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IIK by Stacie Roblin




Exploring the Night Sky

Indigenous Inquiry Kit


Created and Written by:


Stacie Roblin

stacieroblin@hotmail.com

Brandon University

Fall 2010


This resource is freely shared by the author whose only request is that she received acknowledgment during all quotations from and/or use of this resource.


Table of Contents


Section I: Overview Page 3

Rationale Page 4

Outcomes Page 5

Annotated Bibliography

Literature Resources Page 7

Non-literature Resources Page 12

Websites Page 13

Educational Documents and Curricula Page 14

Section II: Book Critiques Page 15

Books Used (reviewed)

Review #1 Page 16

Her Seven Brothers

Review #2 Page 19

The Missing Sun

Review #3 Page 22

Keepers of the Night: Nocturnal Stories and Nocturnal

Activities for Children

Review #4 Page 25

Thirteen Moons on Turtles Back: A Native American Year of Moons

Review #5 Page 29

Coyote and the Sky: How the Sun, Moon, and Stars Began

Review #6 Page 32

Star Tales: North American Indian Stories About the Stars

Review #7 Page 36

Star Boy

Review #8 Page 39

Living the Sky: The Cosmos of the American Indian

Additional Books Page 43

Section III: Lesson Plans Page 48

Lesson #1: The Sun (Science) Page 49

Lesson #2: Thirteen Moons (ELA) Page 52

Lesson #3: Aboriginal Myths and Legends (ELA) Page 55

Lesson #4: The Moon and Eclipses (Science) Page 58

Section IV: Resources Page 61


Section I:

Overview


Rationale


A large part of Manitoba’s history involves the Native North American people who lived on this land before we did; many children of these people still live here today. It is important for teachers to integrate aspects of Aboriginal culture into the curricula we teach; not only in social studies but in all subject areas of the curriculum.

When teachers integrate aspects of Aboriginal culture into the different subject areas, it not only teaches students about the Aboriginal culture but it also helps to engage students, especially those who are Aboriginal. The middle years are an important time for children. At this age, students are searching for their own identities and trying to find out who they are and where they belong in life. It is important for teachers to use topics and resources that are relevant to students and that will help them discover who they are as a person.

I have have created this inquiry kit as one way of integrating Aboriginal culture into my future classroom. This kit revolves around two broad aspects of Aboriginal culture:

  • The importance of the night sky and other celestial objects in the everyday lives of Native North American people.

  • The importance of the oral tradition (storytelling and listening) to Aboriginal culture.


Many different aspects of the night sky have played a very important role in the daily lives

of many different Aboriginal groups. The night sky is relatively predictable from year to year and for this reason, different celestial objects have been used during travel, to predict weather, and to describe events that occur each year. Much of this has been passed along through stories from generation to generation.

This kit has been designed to be used in a grade 6 thematic inquiry unit about our solar

system (Grade 6, Cluster 4: Exploring the Solar System), however, it may be used at many different grade levels. This thematic unit can be used to meet outcomes in science, social studies, English Language Arts, and art as well as introduce and teach a variety of different Aboriginal perspectives.

Throughout this unit, students will explore a variety of different Native North American myths and legends about different aspects of the night sky, as well as learn about the solar system that we live in. In this kit, I have included a variety of children’s stories. Many of these books tell wonderful stories and are beautifully illustrated. Even though children at the grade 6 level do not normally read children’s books, these books work very well to introduce different topics and are also great for students at a variety of different reading levels.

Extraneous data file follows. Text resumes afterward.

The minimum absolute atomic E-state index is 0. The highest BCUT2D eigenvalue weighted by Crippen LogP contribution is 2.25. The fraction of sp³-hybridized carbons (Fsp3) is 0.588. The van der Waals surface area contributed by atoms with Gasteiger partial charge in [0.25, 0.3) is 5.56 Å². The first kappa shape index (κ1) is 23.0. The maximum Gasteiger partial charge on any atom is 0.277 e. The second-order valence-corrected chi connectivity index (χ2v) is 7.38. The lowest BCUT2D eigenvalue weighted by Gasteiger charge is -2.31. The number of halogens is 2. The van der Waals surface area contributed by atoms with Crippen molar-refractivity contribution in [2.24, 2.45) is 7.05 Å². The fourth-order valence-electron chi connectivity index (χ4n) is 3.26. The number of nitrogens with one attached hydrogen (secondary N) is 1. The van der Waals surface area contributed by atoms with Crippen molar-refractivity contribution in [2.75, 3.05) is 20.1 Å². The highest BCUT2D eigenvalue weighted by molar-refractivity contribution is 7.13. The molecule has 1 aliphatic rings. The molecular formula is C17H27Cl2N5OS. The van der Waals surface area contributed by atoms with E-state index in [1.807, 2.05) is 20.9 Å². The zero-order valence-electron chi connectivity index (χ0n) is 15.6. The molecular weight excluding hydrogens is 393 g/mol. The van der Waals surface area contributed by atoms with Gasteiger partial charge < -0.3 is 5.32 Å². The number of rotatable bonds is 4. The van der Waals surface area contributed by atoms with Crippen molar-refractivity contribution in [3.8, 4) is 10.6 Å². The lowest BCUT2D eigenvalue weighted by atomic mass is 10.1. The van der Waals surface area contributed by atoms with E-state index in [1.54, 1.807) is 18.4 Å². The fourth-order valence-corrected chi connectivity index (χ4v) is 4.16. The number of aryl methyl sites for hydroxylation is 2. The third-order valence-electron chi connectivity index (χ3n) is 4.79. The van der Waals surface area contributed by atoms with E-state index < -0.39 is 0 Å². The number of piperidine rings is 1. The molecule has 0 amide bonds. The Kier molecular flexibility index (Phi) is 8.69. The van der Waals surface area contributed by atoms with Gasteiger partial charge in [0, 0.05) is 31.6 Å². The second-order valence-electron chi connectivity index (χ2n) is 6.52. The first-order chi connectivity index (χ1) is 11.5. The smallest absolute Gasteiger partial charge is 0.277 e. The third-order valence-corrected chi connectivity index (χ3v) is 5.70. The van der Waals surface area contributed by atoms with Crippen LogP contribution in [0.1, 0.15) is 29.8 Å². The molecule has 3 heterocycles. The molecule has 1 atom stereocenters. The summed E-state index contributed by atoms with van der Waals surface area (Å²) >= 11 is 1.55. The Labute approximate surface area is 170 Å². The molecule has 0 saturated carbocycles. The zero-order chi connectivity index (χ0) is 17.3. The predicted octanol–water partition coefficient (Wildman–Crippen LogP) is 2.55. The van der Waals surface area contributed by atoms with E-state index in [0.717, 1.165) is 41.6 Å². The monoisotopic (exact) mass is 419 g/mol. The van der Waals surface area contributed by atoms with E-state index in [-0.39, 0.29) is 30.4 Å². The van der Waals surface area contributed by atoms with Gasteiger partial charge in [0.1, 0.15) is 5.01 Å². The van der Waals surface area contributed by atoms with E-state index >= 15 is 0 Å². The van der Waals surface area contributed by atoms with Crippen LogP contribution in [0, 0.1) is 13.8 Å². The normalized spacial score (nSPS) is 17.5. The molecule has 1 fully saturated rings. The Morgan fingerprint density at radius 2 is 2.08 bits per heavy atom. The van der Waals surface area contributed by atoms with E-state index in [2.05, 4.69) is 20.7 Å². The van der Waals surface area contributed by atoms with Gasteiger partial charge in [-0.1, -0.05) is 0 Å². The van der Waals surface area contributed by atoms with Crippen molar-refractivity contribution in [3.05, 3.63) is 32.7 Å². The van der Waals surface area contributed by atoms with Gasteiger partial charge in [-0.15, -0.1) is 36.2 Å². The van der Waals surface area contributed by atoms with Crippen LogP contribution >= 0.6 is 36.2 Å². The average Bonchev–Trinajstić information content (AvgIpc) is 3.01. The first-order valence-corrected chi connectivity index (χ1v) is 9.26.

This inquiry kit uses a variety of different resources (both literature and non-literature) and I hope that it will help students explore the night sky around them and learn the importance of the oral tradition to Aboriginal people.


Exploring the Night Sky

Thematic Inquiry Unit Outcomes


This kit has been designed as a thematic unit called Exploring the Night Sky designed for grade 6 students. This unit incorporates outcomes from Cluster 4: The Solar System from the Manitoba grade 6 science curriculum, as well as outcomes from the grade 6 English Language Arts curriculum and the grade 6 social studies curriculum. I have also included some of the Aboriginal perspectives that students may gain through this inquiry unit. These perspectives are from the Integrating Aboriginal Perspectives into Curricula document.

Many of the books and items in this Indigenous Inquiry Kit can be used in many different areas across the curriculum and at many different grade levels. The following outcomes are some ways this kit may be used.


Aboriginal Perspectives:


Students will....

  • Demonstrate an understanding of the importance of oral tradition in Aboriginal cultures.




  • Demonstrate awareness of traditional Aboriginal practices associated with the seasonal cycles.




  • Demonstrate awareness of the special significance of celestial objects for the Aboriginal peoples of North America.




  • Demonstrate understanding of the importance of listening in Aboriginal cultures.




  • Demonstrate awareness that Aboriginal stories often have specific teachings or purposes.




  • Demonstrate willingness to retell Aboriginal stories




  • Demonstrate awareness that traditional Aboriginal stories express the uniqueness of each Aboriginal culture.




  • Describe three purposes of Aboriginal stories.


Curriculum Outcomes


Annotated Bibliography

(Literature Resources)


Ahenakew, Freda. (Illus. Sherry Farrell Racette). (1999). Wisahkecahk flies to the moon.

Winnipeg, MB: Pemmican Publishing Inc.

A story about a young boy who decides he would like to fly to the moon. He grabs on to the tail of a crane who flies him to the moon where he sits and admires the beautiful scenery surrounding him (eg. stars, the Earth). As he sits there, the moon starts to change and get smaller. The moon eventually disappears and Wisahkecahk falls back down to Earth and lands in a muskeg. This is a story about the creation of muskegs and it also explains how the crane gets its long legs. This story is told in both English and Cree.


Bourdeau Waboose, Jan. (Illus. Brian Deines). (2001). Sky sisters. Toronto, ON: Kids Can Press

Ltd.


This is a story about two sisters who journey through the snow to reach Coyote Hill where they dance in the snow and wait for the SkySpirits to come. While they wait, the girls look at Grandmother Moon and the stars surrounding her. Soon the SkySpirits (northern lights) come and the girls dance beneath them as they watch the lights dance across the sky.


Bruchac, James & Bruchac, Joseph. (Illus. Stefano Vitale). (2008). The girl who helped Thunder

and other Native American folktales. New York, NY: Sterling Publishing Co. Inc.